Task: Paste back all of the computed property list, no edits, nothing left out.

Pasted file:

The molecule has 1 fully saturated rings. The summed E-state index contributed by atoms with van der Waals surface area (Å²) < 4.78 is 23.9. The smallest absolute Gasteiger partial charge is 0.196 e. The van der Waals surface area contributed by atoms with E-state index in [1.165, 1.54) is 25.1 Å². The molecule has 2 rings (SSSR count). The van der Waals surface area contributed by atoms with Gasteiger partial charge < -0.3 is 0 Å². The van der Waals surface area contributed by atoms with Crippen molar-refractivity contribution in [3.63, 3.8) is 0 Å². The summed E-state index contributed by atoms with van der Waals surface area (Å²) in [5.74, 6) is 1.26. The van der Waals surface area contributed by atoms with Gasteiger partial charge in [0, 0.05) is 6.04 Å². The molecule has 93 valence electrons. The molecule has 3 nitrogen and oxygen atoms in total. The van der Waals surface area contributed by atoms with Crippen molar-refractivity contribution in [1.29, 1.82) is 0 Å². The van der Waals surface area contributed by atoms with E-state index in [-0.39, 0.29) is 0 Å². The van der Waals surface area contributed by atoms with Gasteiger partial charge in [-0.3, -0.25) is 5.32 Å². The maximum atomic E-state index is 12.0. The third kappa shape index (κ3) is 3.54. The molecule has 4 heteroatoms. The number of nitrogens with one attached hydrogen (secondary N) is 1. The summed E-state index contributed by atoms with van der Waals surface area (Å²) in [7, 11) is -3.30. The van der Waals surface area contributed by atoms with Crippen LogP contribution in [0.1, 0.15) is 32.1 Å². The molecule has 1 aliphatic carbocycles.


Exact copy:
The molecule has 1 fully saturated rings. The summed E-state index contributed by atoms with van der Waals surface area (Å²) < 4.78 is 23.9. The smallest absolute Gasteiger partial charge is 0.196 e. The van der Waals surface area contributed by atoms with E-state index in [1.165, 1.54) is 25.1 Å². The molecule has 2 rings (SSSR count). The van der Waals surface area contributed by atoms with Gasteiger partial charge < -0.3 is 0 Å². The van der Waals surface area contributed by atoms with Crippen molar-refractivity contribution in [3.63, 3.8) is 0 Å². The summed E-state index contributed by atoms with van der Waals surface area (Å²) in [5.74, 6) is 1.26. The van der Waals surface area contributed by atoms with Gasteiger partial charge in [0, 0.05) is 6.04 Å². The molecule has 93 valence electrons. The molecule has 3 nitrogen and oxygen atoms in total. The van der Waals surface area contributed by atoms with Crippen molar-refractivity contribution in [1.29, 1.82) is 0 Å². The van der Waals surface area contributed by atoms with E-state index in [-0.39, 0.29) is 0 Å². The van der Waals surface area contributed by atoms with Gasteiger partial charge in [-0.3, -0.25) is 5.32 Å². The maximum atomic E-state index is 12.0. The third kappa shape index (κ3) is 3.54. The molecule has 4 heteroatoms. The number of nitrogens with one attached hydrogen (secondary N) is 1. The summed E-state index contributed by atoms with van der Waals surface area (Å²) in [7, 11) is -3.30. The van der Waals surface area contributed by atoms with Crippen LogP contribution in [0.1, 0.15) is 32.1 Å². The molecule has 1 aliphatic carbocycles.